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The ARCC Report

Author: Eric Tao

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THE ARCC REPORT is a podcast featuring stories about The International Blockchain Monetary Reserve’s mission to break the cycle of poverty, exploitation and wealth disparity in emerging markets through the decentralized network effects of blockchain technology. Throughout this podcast series, we're going to be discussing topics like inequality, social justice and financial inclusion--items that may not make the front page, but are certainly top of mind for us, and that we think you might find interesting as well. But more importantly, we're going to be discussing what you and I can do to help create change. We're going to share our personal stories as it relates to our own social impact project, currently underway in Southeast Asia. This podcast is hosted by Eric Tao and features IBMR’s Managing Director, Sinjin David Jung. To learn more please visit IBMR.io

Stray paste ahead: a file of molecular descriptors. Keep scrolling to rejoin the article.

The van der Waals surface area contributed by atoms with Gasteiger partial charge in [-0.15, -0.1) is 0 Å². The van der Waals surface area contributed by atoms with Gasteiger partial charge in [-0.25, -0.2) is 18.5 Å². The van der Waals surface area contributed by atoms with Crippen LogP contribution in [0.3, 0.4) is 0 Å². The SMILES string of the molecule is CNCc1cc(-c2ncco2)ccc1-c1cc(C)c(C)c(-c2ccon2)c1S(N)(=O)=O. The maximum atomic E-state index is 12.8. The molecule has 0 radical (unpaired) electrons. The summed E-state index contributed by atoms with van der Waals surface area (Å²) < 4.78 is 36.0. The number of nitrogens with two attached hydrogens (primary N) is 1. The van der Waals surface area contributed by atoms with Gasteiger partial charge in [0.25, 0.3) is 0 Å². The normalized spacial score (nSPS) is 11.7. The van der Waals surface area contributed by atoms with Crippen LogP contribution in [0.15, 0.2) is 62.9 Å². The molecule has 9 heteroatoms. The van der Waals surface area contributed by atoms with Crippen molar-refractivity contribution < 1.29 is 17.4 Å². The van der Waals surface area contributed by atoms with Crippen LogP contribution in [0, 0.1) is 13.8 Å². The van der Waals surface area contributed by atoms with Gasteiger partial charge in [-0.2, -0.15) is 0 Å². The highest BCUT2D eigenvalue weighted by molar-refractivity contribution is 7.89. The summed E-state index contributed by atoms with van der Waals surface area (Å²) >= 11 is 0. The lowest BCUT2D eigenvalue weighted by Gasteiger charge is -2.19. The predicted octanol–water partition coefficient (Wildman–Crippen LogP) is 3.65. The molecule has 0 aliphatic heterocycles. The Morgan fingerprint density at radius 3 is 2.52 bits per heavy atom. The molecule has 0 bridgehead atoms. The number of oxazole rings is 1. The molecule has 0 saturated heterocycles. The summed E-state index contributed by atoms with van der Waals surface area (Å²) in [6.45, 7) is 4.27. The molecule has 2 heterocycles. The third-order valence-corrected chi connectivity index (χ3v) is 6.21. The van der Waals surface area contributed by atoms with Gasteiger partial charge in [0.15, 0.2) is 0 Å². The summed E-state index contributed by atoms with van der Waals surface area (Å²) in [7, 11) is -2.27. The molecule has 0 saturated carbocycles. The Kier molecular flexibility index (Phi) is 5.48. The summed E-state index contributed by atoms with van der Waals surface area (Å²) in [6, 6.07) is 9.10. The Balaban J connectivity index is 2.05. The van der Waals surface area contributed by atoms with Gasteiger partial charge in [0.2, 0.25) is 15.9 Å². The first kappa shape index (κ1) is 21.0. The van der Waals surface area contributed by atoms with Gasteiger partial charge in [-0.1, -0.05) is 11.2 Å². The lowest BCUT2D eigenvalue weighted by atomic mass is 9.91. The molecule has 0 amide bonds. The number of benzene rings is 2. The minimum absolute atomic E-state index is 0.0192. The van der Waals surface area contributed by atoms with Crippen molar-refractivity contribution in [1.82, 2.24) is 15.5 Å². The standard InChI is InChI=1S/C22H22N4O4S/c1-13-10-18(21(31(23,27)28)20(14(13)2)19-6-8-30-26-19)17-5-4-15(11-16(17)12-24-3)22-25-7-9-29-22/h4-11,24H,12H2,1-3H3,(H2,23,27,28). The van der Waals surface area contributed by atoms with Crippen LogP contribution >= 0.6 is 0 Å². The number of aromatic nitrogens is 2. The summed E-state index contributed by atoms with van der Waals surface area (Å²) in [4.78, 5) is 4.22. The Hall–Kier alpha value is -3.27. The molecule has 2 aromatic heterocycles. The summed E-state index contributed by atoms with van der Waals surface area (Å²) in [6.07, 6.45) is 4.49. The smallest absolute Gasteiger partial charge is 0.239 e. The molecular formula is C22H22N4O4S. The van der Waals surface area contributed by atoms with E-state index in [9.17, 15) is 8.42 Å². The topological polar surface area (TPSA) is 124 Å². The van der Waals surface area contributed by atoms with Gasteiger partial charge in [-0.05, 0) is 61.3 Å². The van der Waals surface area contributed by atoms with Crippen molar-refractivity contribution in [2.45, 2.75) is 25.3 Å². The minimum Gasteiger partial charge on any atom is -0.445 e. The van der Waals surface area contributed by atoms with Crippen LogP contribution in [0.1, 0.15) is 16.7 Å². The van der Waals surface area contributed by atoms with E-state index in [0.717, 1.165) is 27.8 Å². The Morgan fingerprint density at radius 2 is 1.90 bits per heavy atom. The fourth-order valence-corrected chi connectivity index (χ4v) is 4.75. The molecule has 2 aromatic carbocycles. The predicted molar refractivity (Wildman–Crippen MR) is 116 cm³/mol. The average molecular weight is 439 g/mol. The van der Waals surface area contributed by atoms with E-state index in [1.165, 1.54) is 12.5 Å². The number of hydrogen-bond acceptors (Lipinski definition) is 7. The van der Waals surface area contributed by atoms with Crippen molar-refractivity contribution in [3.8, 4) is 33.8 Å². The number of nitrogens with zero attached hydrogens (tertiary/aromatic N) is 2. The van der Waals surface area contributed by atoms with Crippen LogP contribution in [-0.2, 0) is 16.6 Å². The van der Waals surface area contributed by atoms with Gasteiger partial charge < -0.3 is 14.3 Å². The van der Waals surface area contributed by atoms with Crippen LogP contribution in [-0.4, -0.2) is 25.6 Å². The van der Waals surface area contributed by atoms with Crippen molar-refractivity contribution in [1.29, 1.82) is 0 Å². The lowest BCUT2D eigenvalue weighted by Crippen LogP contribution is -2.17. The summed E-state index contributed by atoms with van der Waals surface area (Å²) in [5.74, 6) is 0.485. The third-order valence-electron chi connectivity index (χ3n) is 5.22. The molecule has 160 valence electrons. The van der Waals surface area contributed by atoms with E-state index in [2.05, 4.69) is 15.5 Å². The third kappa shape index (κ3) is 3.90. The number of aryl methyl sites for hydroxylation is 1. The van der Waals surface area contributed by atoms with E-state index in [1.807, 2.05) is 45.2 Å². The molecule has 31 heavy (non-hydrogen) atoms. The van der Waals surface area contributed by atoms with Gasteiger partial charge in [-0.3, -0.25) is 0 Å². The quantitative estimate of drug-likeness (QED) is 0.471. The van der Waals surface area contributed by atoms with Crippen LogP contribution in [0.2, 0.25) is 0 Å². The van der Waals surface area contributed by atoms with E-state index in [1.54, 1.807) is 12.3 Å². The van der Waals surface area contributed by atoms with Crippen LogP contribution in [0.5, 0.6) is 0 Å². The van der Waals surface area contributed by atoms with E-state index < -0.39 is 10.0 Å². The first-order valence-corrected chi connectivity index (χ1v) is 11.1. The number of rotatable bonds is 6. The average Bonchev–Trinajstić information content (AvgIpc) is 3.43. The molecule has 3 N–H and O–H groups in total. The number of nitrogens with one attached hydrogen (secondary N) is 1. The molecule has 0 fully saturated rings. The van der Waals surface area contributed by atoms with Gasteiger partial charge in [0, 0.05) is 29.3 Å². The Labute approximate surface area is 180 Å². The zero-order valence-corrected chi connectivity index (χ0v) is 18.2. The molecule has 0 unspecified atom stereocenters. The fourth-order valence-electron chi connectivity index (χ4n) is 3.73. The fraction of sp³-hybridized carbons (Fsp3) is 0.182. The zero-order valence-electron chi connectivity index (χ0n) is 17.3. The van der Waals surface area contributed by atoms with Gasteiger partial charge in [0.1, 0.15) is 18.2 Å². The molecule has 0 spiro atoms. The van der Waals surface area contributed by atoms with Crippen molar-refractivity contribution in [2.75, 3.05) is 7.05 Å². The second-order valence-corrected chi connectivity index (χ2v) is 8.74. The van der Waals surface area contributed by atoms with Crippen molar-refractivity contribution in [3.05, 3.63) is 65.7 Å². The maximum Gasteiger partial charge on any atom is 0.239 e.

6 Episodes
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The International Blockchain Monetary Reserve (IBMR.io) has just launched MESE.io, the Microequity Stock Exchange. It’s the world's first microequity exchange that allows micro participation in the global tech equities market. MESE.io's mission is to create a financially inclusive platform for equities on the microfinance level for developing and emerging markets.Today's conversation is with IBMR.io managing director, Sinjin David Jung. Sinjin, and I go in depth on MESE.io, covering everything from the field of microfinance, the history of microloans and how they affect the urban working poor, to the urgent need for new financial products that are less invasive in nature. We cover the innovative financial structure of a microequity and how the blockchain makes it all possible. And lastly, we cover the all important topic of financial inclusion and the need to mitigate risk for users and Sinjin answers the all important question of why he decided to create MESE.io in the first place. All this and much more on the ARCC REPORT!
Libra, Libra, Libra

Libra, Libra, Libra

2020-07-0132:21